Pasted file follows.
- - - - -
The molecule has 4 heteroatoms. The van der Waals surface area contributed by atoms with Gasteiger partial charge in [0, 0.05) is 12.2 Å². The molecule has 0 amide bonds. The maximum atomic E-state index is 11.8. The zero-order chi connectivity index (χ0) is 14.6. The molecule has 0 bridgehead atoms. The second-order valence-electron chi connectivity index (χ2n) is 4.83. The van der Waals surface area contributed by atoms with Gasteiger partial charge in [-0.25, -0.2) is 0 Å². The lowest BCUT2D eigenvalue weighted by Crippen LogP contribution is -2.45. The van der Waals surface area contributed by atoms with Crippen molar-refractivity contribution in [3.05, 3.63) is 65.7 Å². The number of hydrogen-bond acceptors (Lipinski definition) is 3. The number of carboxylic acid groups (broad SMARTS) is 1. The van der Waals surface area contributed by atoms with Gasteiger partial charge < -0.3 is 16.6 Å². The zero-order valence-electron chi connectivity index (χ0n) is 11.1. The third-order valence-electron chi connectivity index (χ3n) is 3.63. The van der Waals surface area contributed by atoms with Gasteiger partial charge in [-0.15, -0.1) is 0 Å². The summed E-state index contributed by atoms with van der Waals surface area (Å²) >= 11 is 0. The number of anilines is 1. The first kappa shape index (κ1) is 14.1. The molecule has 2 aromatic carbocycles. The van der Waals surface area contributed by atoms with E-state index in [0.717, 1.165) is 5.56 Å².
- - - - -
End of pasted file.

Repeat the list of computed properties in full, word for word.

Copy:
The molecule has 4 heteroatoms. The van der Waals surface area contributed by atoms with Gasteiger partial charge in [0, 0.05) is 12.2 Å². The molecule has 0 amide bonds. The maximum atomic E-state index is 11.8. The zero-order chi connectivity index (χ0) is 14.6. The molecule has 0 bridgehead atoms. The second-order valence-electron chi connectivity index (χ2n) is 4.83. The van der Waals surface area contributed by atoms with Gasteiger partial charge in [-0.25, -0.2) is 0 Å². The lowest BCUT2D eigenvalue weighted by Crippen LogP contribution is -2.45. The van der Waals surface area contributed by atoms with Crippen molar-refractivity contribution in [3.05, 3.63) is 65.7 Å². The number of hydrogen-bond acceptors (Lipinski definition) is 3. The number of carboxylic acid groups (broad SMARTS) is 1. The van der Waals surface area contributed by atoms with Gasteiger partial charge < -0.3 is 16.6 Å². The zero-order valence-electron chi connectivity index (χ0n) is 11.1. The third-order valence-electron chi connectivity index (χ3n) is 3.63. The van der Waals surface area contributed by atoms with Gasteiger partial charge in [-0.15, -0.1) is 0 Å². The summed E-state index contributed by atoms with van der Waals surface area (Å²) >= 11 is 0. The number of anilines is 1. The first kappa shape index (κ1) is 14.1. The molecule has 2 aromatic carbocycles. The van der Waals surface area contributed by atoms with E-state index in [0.717, 1.165) is 5.56 Å².